Lessons Learned While Biting My Mouth

Look. I’m a thinker. Sometime the thinks come to me when I’m pondering profound mysteries of the universe. Sometimes they come to me when I’m failing at a task I’ve done every day almost since I was born. Right before my vacation, I bit my mouth. My lip, to be exact. Hard. And then I bit it in the same spot the next day, and once more time that night.

It was a bad bite. Bloody. Painful. Hard enough to draw tears, and deep enough to hurt for about a week afterward. It hurt to talk. Hurt to move my mouth at all, really. And I only remembered this last night when I bit my tongue while eating. Not a bad bite, but enough to make me sigh inwardly. Here we go again.

So this morning as I was getting ready for the day, I wondered what I would blog about, and I thought about complaining about biting my mouth and now my tongue. (Yes. Sometimes I contemplate making really stupid blog posts. Aren’t you thankful I don’t actually write them?) As soon as the thought occurred to me, I dismissed it. What in the world would I write about? It would just be long and whiny, and what would be the point? It wasn’t like I could come up with some neat comparison to the experience that would make sense on a broader scale, right?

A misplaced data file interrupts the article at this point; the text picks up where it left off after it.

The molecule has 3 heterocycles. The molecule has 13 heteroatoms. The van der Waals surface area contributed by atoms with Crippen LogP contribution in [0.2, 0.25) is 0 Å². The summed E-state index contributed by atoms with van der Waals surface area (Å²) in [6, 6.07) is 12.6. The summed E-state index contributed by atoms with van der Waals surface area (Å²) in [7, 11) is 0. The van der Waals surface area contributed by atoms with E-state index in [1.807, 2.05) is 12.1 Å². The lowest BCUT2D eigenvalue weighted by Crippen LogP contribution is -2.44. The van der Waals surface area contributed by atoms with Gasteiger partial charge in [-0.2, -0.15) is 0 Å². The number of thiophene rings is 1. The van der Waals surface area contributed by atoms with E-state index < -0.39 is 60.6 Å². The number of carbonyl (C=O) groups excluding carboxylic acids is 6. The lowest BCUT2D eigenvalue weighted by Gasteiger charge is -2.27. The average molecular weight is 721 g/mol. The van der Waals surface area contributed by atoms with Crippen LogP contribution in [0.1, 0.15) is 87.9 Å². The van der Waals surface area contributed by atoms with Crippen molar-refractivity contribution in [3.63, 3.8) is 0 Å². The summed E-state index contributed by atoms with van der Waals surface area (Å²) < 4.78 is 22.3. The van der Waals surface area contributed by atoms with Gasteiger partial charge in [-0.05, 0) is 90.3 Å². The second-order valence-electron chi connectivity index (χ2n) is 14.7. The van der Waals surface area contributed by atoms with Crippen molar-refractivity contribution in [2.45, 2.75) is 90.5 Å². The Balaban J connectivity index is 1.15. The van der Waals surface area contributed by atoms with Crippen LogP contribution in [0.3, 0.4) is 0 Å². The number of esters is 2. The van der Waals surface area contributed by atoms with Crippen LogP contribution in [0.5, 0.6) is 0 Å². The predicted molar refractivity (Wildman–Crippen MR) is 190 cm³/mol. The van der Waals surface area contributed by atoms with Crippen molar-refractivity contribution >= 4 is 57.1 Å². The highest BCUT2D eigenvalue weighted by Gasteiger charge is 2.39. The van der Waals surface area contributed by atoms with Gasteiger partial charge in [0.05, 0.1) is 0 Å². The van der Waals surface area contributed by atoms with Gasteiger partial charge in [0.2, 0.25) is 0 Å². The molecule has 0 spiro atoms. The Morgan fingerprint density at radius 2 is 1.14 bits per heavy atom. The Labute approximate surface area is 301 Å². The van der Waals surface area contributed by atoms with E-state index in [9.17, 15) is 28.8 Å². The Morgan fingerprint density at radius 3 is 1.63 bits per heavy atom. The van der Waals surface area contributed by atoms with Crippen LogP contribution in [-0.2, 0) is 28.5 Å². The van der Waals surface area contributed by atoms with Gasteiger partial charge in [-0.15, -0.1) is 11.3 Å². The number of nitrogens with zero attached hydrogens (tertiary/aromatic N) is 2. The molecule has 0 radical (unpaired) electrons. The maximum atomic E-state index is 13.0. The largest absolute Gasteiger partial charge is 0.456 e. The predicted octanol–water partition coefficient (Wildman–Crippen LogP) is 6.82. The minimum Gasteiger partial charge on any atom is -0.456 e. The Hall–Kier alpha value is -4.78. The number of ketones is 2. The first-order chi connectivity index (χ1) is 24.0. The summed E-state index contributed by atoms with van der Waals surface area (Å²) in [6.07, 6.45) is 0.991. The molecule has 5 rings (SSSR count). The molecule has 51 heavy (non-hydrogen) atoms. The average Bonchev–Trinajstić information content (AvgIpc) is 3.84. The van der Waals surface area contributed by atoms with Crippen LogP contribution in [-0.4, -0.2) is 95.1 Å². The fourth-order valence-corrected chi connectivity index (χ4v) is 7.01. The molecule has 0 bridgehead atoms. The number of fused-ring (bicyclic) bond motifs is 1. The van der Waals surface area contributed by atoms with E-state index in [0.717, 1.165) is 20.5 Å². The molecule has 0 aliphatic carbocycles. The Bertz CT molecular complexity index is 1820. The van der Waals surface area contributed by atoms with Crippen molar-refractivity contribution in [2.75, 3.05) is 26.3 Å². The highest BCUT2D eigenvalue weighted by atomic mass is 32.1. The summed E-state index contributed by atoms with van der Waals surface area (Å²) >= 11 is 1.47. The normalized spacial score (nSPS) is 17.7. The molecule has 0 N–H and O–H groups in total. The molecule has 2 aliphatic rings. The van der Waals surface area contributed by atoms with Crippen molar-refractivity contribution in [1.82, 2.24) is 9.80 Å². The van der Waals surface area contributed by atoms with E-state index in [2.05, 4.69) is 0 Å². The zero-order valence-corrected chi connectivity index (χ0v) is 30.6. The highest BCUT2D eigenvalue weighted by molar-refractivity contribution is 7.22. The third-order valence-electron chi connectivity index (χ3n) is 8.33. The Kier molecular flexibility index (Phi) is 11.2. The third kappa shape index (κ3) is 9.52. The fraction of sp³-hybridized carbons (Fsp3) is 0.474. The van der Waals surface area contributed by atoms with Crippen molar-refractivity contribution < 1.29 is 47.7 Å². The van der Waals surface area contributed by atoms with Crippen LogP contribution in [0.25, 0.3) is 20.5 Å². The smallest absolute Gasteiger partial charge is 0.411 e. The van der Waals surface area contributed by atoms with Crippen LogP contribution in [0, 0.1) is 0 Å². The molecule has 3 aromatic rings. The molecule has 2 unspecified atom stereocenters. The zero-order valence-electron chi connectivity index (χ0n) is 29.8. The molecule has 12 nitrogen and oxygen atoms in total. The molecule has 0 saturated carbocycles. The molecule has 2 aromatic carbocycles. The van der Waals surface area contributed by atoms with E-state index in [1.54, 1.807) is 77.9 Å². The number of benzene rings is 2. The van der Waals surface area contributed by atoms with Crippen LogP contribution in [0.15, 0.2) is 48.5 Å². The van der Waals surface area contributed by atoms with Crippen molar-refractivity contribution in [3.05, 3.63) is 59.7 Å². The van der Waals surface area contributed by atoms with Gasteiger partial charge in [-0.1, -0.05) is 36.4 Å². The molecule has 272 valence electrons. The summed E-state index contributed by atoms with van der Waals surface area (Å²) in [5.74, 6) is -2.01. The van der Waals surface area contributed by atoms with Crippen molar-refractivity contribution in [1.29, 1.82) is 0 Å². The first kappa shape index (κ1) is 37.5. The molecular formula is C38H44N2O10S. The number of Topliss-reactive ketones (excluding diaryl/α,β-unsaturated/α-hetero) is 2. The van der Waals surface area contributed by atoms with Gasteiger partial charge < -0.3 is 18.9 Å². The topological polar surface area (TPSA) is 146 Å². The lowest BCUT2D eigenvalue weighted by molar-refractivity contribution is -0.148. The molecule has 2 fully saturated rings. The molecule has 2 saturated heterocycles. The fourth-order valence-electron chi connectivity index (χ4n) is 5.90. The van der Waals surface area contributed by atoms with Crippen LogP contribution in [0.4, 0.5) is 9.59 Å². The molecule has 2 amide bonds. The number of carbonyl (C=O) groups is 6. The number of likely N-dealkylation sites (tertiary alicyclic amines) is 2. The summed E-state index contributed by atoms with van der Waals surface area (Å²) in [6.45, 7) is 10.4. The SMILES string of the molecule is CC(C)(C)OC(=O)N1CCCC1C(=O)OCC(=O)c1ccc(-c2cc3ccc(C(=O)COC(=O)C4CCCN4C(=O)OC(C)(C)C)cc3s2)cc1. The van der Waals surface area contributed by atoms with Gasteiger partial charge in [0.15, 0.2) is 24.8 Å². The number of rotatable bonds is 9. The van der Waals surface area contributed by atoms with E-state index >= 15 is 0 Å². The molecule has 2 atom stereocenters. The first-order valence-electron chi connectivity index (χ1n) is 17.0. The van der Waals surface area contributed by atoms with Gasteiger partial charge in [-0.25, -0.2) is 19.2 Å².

Except then I did, and so I’m writing the post after all.

Here’s the thing: we all bite our mouth or our tongue from time to time. It just happens. We have a ton of experience eating. We almost always successfully chew things without letting our cheek or tongue get in the way. I don’t know of anyone who actively goes out trying to bite parts of their mouth instead of biting that delicious brownie or piece of bread or whatever else they were actually trying to eat. And yet it still happens. Do something enough, and you’re bound to make a mistake now and then.

And I think the same thing happens when we speak. There are times all of us do or say something that we didn’t mean to do or say. Maybe we didn’t think things through enough before we said it, or maybe we thought it would sound one way but it came out another. But it happens.

In today’s “gotcha” culture, it seems like people want to ignore that fact. Speaking as someone who blogs on a regular basis, even the occasional blog post will go awry. Some of them don’t age well over time. Something I wrote years ago might not read as smoothly in light of changes to society. I’ve seen people’s old posts brought out from a decade ago and used to beat them over the head. It’s not right.

I believe everyone should get some slack when it comes to what they do and say. I’m not saying they should have immunity, or they should be given a Get Out of Jail Card or anything like that. If I say or do something that’s hurtful, even if it’s unintentional, I’d like to think I’d apologize for the hurt caused. But I’d also like to think that apology would be accepted, and we could all move on quickly.

This is something I need to remember. It can be tempting to get upset because of something you read or hear. Tempting to hold it against someone. But we all have those moments when our words bite us in the same way we bite our mouths.

And that’s my deep thought of the day.

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